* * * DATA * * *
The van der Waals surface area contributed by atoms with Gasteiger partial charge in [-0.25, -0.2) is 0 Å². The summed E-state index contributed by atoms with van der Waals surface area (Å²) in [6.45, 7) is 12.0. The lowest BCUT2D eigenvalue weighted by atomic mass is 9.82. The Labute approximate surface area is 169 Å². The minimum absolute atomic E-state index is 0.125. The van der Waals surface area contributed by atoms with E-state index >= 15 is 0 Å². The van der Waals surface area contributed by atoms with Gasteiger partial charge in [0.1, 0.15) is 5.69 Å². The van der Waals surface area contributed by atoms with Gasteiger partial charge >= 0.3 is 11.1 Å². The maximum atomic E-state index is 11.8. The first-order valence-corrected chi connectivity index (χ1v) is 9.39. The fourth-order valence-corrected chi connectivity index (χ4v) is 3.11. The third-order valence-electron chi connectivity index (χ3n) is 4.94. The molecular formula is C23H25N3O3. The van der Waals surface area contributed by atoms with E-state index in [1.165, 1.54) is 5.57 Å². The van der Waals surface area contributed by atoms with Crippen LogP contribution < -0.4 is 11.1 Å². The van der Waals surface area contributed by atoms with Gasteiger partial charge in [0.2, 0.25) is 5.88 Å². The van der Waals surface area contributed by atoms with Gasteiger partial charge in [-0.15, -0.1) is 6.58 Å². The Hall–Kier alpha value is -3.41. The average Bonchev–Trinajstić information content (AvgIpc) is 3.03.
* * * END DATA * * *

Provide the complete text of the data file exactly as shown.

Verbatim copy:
The van der Waals surface area contributed by atoms with Gasteiger partial charge in [-0.25, -0.2) is 0 Å². The summed E-state index contributed by atoms with van der Waals surface area (Å²) in [6.45, 7) is 12.0. The lowest BCUT2D eigenvalue weighted by atomic mass is 9.82. The Labute approximate surface area is 169 Å². The minimum absolute atomic E-state index is 0.125. The van der Waals surface area contributed by atoms with E-state index >= 15 is 0 Å². The van der Waals surface area contributed by atoms with Gasteiger partial charge in [0.1, 0.15) is 5.69 Å². The van der Waals surface area contributed by atoms with Gasteiger partial charge >= 0.3 is 11.1 Å². The maximum atomic E-state index is 11.8. The first-order valence-corrected chi connectivity index (χ1v) is 9.39. The fourth-order valence-corrected chi connectivity index (χ4v) is 3.11. The third-order valence-electron chi connectivity index (χ3n) is 4.94. The molecular formula is C23H25N3O3. The van der Waals surface area contributed by atoms with E-state index in [1.165, 1.54) is 5.57 Å². The van der Waals surface area contributed by atoms with Crippen LogP contribution < -0.4 is 11.1 Å². The van der Waals surface area contributed by atoms with Gasteiger partial charge in [0.2, 0.25) is 5.88 Å². The van der Waals surface area contributed by atoms with Gasteiger partial charge in [-0.15, -0.1) is 6.58 Å². The Hall–Kier alpha value is -3.41. The average Bonchev–Trinajstić information content (AvgIpc) is 3.03.